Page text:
[Robert Thirsk] [NASA Logo]
National Aeronautics and Space Administration

Lyndon B. Johnson Space Center
Houston, Texas 77058

Biographical Data



NAME: Robert (Bob) Brent Thirsk (M.D., P.Eng., M.B.A.)
Payload Specialist

PERSONAL DATA:
Born August 17, 1953, in New Westminister, British Columbia. Married to Brenda Biasutti of Montreal, Quebec. They have three children. Bob enjoys spending time with his family as well as flying, hockey, squash, and playing the piano.

EDUCATION:
Attended primary and secondary schools in British Columbia, Alberta and Manitoba. Received a bachelor of science degree in mechanical engineering from the University of Calgary in 1976, a master of science degree in mechanical engineering from the Massachusetts Institute of Technology (MIT) in 1978, a doctorate of medicine degree from McGill University in 1982, and a master of business administration degree from the MIT Sloan School of Management in 1998.

ORGANIZATIONS:
Member of the Association of Professional Engineers of Ontario, the Canadian College of Family Physicians, the Canadian Aeronautics and Space Institute, the Aerospace Medical Association, and the Colleges of Physicians and Surgeons of Ontario and of British Columbia. He is also a Director of the Canadian Foundation for International Space University.

SPECIAL HONOURS:
Won the Association of Professional Engineers, Geologists and Geophysicists of Alberta Gold Medal in 1976. First recipient of the University of Calgary Distinguished Alumni Award (1985). In 1997, was awarded the Gold Medal of the Professional Engineers of Ontario and was awarded honorary membership in the College of Physicians and Surgeons of British Columbia.

EXPERIENCE:
Bob was in the family medicine residency program at the Queen Elizabeth Hospital in Montreal when he was selected in December 1983 to the Canadian Astronaut Program. Bob began astronaut training in February 1984 and served as backup payload specialist to Marc Garneau for space shuttle mission 41-G which flew October 5 to 13, 1984.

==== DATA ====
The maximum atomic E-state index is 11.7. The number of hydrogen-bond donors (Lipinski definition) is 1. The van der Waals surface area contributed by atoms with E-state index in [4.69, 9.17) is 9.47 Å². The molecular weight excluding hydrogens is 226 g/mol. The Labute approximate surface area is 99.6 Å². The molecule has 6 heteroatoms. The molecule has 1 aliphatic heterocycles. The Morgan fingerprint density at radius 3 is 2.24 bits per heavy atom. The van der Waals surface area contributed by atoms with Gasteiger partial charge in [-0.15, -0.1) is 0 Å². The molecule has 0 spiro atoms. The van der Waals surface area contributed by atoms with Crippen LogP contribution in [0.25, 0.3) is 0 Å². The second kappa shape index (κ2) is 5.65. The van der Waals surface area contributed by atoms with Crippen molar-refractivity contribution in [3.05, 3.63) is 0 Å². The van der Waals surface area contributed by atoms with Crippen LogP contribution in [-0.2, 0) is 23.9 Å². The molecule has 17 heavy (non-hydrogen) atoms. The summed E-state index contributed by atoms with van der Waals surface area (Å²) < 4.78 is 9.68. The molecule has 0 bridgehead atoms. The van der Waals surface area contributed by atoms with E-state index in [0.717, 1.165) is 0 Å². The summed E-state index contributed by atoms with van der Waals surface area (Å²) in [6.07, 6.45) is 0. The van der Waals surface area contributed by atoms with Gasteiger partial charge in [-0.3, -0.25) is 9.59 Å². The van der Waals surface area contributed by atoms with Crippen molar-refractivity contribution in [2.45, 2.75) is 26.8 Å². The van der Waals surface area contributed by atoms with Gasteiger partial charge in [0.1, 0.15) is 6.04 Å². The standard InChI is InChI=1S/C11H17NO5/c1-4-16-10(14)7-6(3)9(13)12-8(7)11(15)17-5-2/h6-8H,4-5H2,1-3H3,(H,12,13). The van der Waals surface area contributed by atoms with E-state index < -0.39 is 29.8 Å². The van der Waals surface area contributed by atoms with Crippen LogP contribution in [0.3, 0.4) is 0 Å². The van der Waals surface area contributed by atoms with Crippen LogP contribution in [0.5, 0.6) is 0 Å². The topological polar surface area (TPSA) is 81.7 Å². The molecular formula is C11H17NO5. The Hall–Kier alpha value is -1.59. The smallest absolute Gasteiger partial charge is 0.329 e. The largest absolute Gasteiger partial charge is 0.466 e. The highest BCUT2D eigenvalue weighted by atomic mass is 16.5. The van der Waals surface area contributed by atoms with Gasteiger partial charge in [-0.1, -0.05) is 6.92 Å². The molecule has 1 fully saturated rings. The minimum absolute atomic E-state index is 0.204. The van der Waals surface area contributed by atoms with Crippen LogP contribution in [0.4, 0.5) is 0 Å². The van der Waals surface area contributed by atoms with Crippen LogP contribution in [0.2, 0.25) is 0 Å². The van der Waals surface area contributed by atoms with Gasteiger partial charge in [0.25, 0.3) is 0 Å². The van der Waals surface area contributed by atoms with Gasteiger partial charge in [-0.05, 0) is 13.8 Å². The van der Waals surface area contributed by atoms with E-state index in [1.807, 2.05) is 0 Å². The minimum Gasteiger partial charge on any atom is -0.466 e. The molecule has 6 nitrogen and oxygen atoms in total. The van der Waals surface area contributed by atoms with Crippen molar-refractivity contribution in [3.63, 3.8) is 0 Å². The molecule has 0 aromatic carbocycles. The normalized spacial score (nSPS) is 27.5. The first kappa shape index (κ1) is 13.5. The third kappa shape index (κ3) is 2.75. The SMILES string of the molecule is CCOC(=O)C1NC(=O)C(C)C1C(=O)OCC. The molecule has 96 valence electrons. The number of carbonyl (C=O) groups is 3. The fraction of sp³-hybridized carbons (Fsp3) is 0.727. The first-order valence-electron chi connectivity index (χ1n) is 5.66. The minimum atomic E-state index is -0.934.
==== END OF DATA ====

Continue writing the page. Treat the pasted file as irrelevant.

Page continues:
While at MIT and McGill University, Bob did research in biomedical engineering. More recently, Bob led an international team investigating the effect of weightlessness on the body's venous system. He has designed an experimental "anti-gravity suit" that may help astronauts readapt more easily to life on Earth after extended spaceflight.

Bob has participated in several parabolic flight experiment campaigns on board NASA's KC-135 aircraft and has been involved in numerous and diverse projects (space medicine, space station, mission planning, education) of the Canadian Space Agency.

He served as Chief Astronaut of the Canadian Space Agency in 1993 and 1994. In February 1994, he was crew commander for the CAPSULS mission, a simulated 7-day space mission which involved the participation of several international investigators and three other Canadian astronauts.

In 1994-95, Bob completed a sabbatical year in Victoria, British Columbia. During this year, he upgraded his skills in clinical practice, space medicine research and Russian language training.

On June 20, 1996, Bob flew aboard space shuttle mission STS-78 (the Life and Microgravity Spacelab mission) as a payload specialist. During this 17-day flight aboard the orbiter Columbia, Bob and his six crew mates performed 43 experiments devoted to the study of life and materials sciences. Most of these experiments were conducted within the pressurized Spacelab laboratory module situated in the orbiter's payload bay. The life science experiments investigated changes in plants, animals and humans under spaceflight conditions. The materials science experiments examined protein crystallization, fluid physics and high-temperature solidification of multi-phase materials in a weightless environment.

Bob pursued advanced training in management during the 1997-98 academic year as a Sloan Fellow of the MIT Sloan School of Management. In August 1998, Bob was assigned by the Canadian Space Agency to the Johnson Space Center to pursue advanced astronaut training. This long-term training program will involve instruction on both shuttle and space station systems.

SEPTEMBER 1998

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